I had a single desire as a mental health therapist, and that was to help everyone who came through my door. I soon learned two valuable lessons:
People who did not choose to come to therapy rarely wanted my help.
People who could not see themselves changing rarely were able to change.
I will readily admit that I was somewhat frustrated by this learning lesson. I thought everyone should want to change and work toward their potential. I soon learned that not all of us are striving to become something more or working to perfect our craft as a human.
But the most important thing I learned is that even though we may want to change we often cannot see or envision that change. I watched clients who wanted to change repeatedly perform the same behaviors with the hope of different results. I realized there was a mental block but could not sort out how to help them move past the same mistakes.
Out of desperation one day I decided to try visualization with a client who was struggling. I asked her to envision herself being what she wanted. She began to cry as we attempted to envision the change. She explained that she could not see herself feeling or being any different. This was my aha moment. I saw both the power of the mind and the importance of visualizing, or in this case not visualizing, what we try to achieve. During the course of her sessions, my client and I worked toward creating visual imagery of the change she wanted. And during the course of the next few months, she not only was able to see herself differently but began behaving and feeling differently. I used this technique throughout my career with people struggling to make changes with the understanding that change cannot occur if we can’t see it, believe it and see the pathway to that change.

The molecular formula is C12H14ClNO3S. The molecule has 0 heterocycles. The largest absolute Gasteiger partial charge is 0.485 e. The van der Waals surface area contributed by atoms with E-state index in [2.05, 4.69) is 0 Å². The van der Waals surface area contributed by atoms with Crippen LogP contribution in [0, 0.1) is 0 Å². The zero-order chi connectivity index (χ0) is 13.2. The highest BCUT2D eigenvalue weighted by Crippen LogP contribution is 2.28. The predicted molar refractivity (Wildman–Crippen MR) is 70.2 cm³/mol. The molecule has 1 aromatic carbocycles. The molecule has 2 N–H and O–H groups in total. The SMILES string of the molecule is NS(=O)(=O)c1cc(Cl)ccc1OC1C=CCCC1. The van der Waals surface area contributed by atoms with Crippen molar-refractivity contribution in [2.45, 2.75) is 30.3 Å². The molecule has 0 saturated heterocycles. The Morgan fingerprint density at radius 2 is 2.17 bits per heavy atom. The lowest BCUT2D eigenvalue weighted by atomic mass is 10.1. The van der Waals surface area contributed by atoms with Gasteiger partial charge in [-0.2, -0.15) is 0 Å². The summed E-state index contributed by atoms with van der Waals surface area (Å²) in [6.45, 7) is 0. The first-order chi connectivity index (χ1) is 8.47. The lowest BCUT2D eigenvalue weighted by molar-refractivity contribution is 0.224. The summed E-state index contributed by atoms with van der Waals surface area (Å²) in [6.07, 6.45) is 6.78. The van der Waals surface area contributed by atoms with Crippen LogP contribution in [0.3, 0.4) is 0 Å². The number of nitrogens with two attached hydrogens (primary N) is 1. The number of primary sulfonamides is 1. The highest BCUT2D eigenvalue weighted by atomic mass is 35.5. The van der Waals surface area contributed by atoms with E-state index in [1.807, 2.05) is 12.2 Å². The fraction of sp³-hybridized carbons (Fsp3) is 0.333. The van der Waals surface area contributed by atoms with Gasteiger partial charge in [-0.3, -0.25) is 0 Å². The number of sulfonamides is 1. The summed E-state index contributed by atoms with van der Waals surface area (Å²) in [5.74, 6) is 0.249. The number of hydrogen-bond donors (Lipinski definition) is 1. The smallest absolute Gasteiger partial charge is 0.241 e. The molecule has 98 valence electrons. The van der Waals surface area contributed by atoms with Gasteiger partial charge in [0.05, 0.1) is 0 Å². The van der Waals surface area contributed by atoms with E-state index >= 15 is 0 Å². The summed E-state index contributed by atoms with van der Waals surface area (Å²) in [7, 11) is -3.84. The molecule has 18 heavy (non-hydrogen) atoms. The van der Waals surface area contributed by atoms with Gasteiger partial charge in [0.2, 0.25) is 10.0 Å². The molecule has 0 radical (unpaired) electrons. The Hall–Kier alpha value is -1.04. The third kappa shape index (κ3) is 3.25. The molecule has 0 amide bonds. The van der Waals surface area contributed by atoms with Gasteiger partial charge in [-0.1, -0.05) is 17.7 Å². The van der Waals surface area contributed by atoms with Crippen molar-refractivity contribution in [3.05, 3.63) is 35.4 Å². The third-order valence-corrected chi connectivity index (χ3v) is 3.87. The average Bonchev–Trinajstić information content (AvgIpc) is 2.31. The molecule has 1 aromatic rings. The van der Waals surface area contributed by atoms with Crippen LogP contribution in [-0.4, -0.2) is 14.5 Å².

In sports, athletes strive to perform more effectively but often become frustrated when they fail to do so. Athletes, coaches and parents want to see their players perform to their potential but often are not clear about how to achieve it. Athletes spend countless hours physically training to prepare for a game, but how much time is given to mental preparation? Where do we normally see athletes break down in a game? Is it the result from a lack of physical training, or does it involve a lack of mental preparation as players slowly lose their focus and desire, and ultimately communication and teamwork?
What stops us from addressing this concern? I believe athletes ages 9 through college who play sports competitively do not have the proper tools to train for the mental game. Research shows that visualization training builds “mental muscle” and can prepare athletes both mentally and physically for optimal performance.
It is the same principle that worked for my clients many years ago. It is the same principle that holds true for athletes today.